Looking inside the body to see how structures, organs, systems are orientated, their size, located, and relationship to one another is very valuable.
There are a number of tools we use in Veterinary Medicine, the most common being x-ray.
Ultrasound is also becoming more common.
MRI and CT are available at some referral centres in Vancouver also.
This discussion will focus on x-rays (radiographs) and ultrasound but feel free to talk with Dr. Childs about any of the others as she has a keen interest in imaging (has done research in cardiovascular MRI and has published papers on these topics, if you are keen just google Helene Childs cardiovascular MRI, http://jcmr-online.biomedcentral.com/articles/10.1186/1532-429X-13-40 )
X-rays are nice because they are very fast, powerful, and frequently used to assess many structures and organs in the brain.
They are especially useful for bones, lungs, some soft tissues, the gastrointestinal system and teeth (more about dental xrays in the link coming soon!).
What are x-rays NOT great at diagnosing? In short, moving parts (think heart valves, bile ducts), nerves (including the large collection in the skull!), and very small sensitive organs (eg adrenal glands). Furthermore, while we might be able to determine that there is free fluid, inflammation, or a mass, it is not possible to say for sure the nature of this material and thus sampling is usually necessary (more about this under sampling, link coming soon!).
What you need to know when your pet is having x-rays taken:
As our clinic is a “low-stress” clinic we do everything possible to have our patients experience as little discomfort as possible. Thus, sedation is sometimes necessary to perform xrays (similar to pediatrics), as simply asking nicely to hold very still while we take the shot is often not well recieved (possible communication barrier, we are working on this).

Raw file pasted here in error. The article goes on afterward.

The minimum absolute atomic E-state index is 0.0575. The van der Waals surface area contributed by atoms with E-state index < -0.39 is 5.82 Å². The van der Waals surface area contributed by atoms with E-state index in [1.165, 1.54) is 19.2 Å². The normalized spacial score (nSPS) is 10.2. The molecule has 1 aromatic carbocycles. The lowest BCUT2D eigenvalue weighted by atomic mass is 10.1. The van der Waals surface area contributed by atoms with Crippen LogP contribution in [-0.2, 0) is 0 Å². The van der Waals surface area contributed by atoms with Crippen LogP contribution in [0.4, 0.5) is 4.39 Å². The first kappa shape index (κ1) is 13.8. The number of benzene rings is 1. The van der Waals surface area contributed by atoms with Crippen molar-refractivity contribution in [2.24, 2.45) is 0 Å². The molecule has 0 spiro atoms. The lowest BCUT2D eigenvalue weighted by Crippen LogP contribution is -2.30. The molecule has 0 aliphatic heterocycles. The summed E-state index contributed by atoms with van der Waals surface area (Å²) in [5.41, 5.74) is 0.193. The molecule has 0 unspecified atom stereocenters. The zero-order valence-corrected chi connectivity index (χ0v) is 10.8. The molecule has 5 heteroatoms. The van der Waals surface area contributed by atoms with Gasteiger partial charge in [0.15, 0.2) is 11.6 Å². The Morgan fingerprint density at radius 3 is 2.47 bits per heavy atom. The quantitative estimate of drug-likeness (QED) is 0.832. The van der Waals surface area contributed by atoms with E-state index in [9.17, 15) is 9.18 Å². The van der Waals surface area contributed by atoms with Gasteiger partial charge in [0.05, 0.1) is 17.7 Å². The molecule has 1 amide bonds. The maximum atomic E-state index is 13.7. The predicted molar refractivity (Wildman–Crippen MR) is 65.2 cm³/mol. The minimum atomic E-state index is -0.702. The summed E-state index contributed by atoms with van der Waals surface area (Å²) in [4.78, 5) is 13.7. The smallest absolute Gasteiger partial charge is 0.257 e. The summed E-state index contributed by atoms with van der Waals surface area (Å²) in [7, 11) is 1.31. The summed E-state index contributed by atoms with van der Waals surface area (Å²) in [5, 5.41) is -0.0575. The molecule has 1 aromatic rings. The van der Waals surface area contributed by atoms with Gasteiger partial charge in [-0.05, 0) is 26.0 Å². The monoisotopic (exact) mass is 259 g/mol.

Sedation is typically uneventful and very routine in veterinary medicine. It is different than anesthesia (post about this, link coming soon!) whereby a few different medications are carefully combined to suite your pet to relax them, reduce any pain they’re experiencing, and blurr their memory of the whole event. As these meds are metabolized and cleared by various organs it is important that we are sure they are functioning appropriately (thus blood testing is done before sedation is performed). In pets whos blood test show organ function that is abnormal or there are other abnormalities of thier physical exam (eg heart murmur) the sedation medication may need to be adjusted accordingly.
By optimizing the sedation for your pet we ensure they are receiving the safest, shortest acting, and often reversible protocol.
For certain procedures where complete stillness is required (eg skull x-rays) sedation is mandatory.
X-rays equipment and radiation exposure
For both our staff, the patient, and possible unborn animal inside, reducing the radiation exposure is very important. Our facility is regularly inspected and designed to ensure maximal radiation safety. Our staff are specially trained and wear protective and monitoring equipment to both reduce exposure and track exposure over time (personal Geiger counters). This is why owners won’t be able to join us when taking xrays. But we have included photos of our facility where your pet will be briefly, and we are more than happy to go over the images once they have been taken.
Our facility uses the latest digital x-rays equipment to ensure your pet and our staff have the minimal x-rays exposure.